In today’s fast-changing world, front end components need to be portable and reusable while also providing users with interactivity. As this problem became increasingly complex, the market developed multiple solutions to solve the issue. Programmers adopted some of these platforms, including Angular. However, performance became an increasing need. Therefore, React stopped supporting older browsers.
With a smaller library, it provided faster performance, and this has been one of the greatest advantages among the many that the framework offers.
Developers must make countless decisions when thinking about the design of anything. Often, these decisions are difficult, as there are a wide range of choices in tools and platforms to achieve a result. Therefore, Angular looked toward eliminating this problem by being opinionated. Meaning, the framework provides defaults for managing state, handling network connectivity, and even selecting a choice in language. Angular largely advertised this as an advantage because programmers could focus on the problem instead of spending time on selecting tools.
However, this created an opinionated versus flexible discussion that ends up being a matter of preference and not an actual advantage. For example, Angular uses TypeScript which is easy to learn for those with C# or Java backgrounds. However, for those without the background, the opinionated nature limits use and requires learning something additional. The flexibility of React is then a better advantage because it allows programmers to adopt their knowledge base without requiring additional learning.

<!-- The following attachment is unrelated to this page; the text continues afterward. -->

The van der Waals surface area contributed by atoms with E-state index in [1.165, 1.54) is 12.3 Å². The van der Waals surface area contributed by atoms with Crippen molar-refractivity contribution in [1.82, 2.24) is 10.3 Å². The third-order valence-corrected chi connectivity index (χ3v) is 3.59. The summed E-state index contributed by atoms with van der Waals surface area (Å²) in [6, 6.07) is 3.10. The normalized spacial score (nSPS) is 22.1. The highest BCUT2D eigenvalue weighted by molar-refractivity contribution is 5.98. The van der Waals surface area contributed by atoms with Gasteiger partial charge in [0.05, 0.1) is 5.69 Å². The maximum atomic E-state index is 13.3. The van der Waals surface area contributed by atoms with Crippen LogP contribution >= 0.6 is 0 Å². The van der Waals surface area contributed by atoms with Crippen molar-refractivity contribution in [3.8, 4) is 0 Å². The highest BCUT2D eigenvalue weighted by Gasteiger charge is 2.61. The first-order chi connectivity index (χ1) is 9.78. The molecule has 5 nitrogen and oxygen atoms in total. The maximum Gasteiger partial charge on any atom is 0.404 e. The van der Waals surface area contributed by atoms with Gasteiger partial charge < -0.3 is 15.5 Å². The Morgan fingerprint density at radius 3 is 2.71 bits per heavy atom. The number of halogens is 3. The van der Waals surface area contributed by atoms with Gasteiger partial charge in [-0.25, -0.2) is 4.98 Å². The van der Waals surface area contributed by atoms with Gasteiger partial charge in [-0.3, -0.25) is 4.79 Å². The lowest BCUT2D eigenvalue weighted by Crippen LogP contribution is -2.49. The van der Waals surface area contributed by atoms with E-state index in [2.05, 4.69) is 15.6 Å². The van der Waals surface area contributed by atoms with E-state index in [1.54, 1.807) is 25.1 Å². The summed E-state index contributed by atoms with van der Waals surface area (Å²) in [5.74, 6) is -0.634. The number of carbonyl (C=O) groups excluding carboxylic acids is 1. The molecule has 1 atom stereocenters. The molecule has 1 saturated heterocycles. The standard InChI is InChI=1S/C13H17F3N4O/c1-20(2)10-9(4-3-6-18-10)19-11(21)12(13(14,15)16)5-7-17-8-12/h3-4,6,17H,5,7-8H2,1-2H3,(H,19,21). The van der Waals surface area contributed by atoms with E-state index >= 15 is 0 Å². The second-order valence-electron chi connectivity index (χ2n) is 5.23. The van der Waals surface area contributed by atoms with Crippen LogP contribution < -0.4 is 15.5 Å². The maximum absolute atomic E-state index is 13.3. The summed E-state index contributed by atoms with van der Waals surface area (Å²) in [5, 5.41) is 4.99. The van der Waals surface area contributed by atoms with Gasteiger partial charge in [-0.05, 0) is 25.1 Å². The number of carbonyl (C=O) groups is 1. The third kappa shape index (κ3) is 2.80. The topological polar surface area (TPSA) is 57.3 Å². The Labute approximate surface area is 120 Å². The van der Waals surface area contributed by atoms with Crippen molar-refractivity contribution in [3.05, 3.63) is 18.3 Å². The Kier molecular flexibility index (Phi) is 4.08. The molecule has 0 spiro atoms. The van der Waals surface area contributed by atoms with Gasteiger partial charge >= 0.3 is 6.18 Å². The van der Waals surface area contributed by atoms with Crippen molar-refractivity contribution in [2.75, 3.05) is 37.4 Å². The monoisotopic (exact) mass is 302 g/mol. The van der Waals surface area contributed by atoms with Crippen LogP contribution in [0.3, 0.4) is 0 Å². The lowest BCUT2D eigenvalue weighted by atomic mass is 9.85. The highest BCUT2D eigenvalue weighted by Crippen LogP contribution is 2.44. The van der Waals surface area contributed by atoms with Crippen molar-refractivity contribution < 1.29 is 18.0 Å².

3. Learning Curve and Rapid Adoption.
React does not make any assumptions on the technology that programmers use. Therefore, there is no steep learning curve that the library forces on the developer. This allows React users to learn how to use the library and adopt the techniques somewhat rapidly. Furthermore, the lack of specific technology requirements provides the ability to add new features without having to rewrite the code. Even though the learning curve for React is not as steep as other libraries, frameworks, or platforms, users will still need to understand some of the fundamentals and have an underlying knowledge of other programming or scripting languages. Some website claim that these aspects can be learned within minutes or hours; however, these claims are largely exaggerated and true adopters should understand the investment in time needed to learn a new tool or technology.
For businesses with programmers looking to effectively implement the library, React training courses are a perfect alternative, as they are designed for developers or corporate teams. Therefore, such teams can learn the basics and use their knowledge and experience to quickly adopt the tool.